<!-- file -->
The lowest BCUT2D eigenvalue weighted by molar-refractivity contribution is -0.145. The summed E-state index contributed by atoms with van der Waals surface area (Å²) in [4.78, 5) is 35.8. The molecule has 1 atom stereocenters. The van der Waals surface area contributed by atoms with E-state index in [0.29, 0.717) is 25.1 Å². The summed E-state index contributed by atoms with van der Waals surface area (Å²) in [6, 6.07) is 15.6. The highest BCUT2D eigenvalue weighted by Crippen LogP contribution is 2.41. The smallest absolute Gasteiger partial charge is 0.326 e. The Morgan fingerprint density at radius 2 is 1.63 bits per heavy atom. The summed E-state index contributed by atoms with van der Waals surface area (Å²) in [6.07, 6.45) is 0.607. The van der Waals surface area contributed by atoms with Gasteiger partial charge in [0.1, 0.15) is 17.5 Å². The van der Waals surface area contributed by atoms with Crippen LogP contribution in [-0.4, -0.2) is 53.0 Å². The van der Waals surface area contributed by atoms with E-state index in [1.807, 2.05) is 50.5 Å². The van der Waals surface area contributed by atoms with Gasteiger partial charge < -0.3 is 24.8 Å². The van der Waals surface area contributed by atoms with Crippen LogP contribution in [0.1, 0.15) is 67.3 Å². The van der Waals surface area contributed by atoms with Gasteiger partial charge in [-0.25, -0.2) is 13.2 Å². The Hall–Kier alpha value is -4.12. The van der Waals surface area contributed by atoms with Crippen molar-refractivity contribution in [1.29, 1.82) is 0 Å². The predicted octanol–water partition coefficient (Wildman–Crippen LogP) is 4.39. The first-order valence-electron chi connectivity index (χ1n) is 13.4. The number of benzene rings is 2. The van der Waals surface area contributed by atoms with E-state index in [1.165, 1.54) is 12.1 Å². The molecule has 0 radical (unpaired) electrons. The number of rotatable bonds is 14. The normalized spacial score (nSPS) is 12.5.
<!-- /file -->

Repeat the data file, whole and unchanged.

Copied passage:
The lowest BCUT2D eigenvalue weighted by molar-refractivity contribution is -0.145. The summed E-state index contributed by atoms with van der Waals surface area (Å²) in [4.78, 5) is 35.8. The molecule has 1 atom stereocenters. The van der Waals surface area contributed by atoms with E-state index in [0.29, 0.717) is 25.1 Å². The summed E-state index contributed by atoms with van der Waals surface area (Å²) in [6, 6.07) is 15.6. The highest BCUT2D eigenvalue weighted by Crippen LogP contribution is 2.41. The smallest absolute Gasteiger partial charge is 0.326 e. The Morgan fingerprint density at radius 2 is 1.63 bits per heavy atom. The summed E-state index contributed by atoms with van der Waals surface area (Å²) in [6.07, 6.45) is 0.607. The van der Waals surface area contributed by atoms with Gasteiger partial charge in [0.1, 0.15) is 17.5 Å². The van der Waals surface area contributed by atoms with Crippen LogP contribution in [-0.4, -0.2) is 53.0 Å². The van der Waals surface area contributed by atoms with E-state index in [1.807, 2.05) is 50.5 Å². The van der Waals surface area contributed by atoms with Gasteiger partial charge < -0.3 is 24.8 Å². The van der Waals surface area contributed by atoms with Crippen LogP contribution in [0.1, 0.15) is 67.3 Å². The van der Waals surface area contributed by atoms with Gasteiger partial charge in [-0.25, -0.2) is 13.2 Å². The Hall–Kier alpha value is -4.12. The van der Waals surface area contributed by atoms with Crippen molar-refractivity contribution in [1.29, 1.82) is 0 Å². The predicted octanol–water partition coefficient (Wildman–Crippen LogP) is 4.39. The first-order valence-electron chi connectivity index (χ1n) is 13.4. The number of benzene rings is 2. The van der Waals surface area contributed by atoms with E-state index in [1.165, 1.54) is 12.1 Å². The molecule has 0 radical (unpaired) electrons. The number of rotatable bonds is 14. The normalized spacial score (nSPS) is 12.5.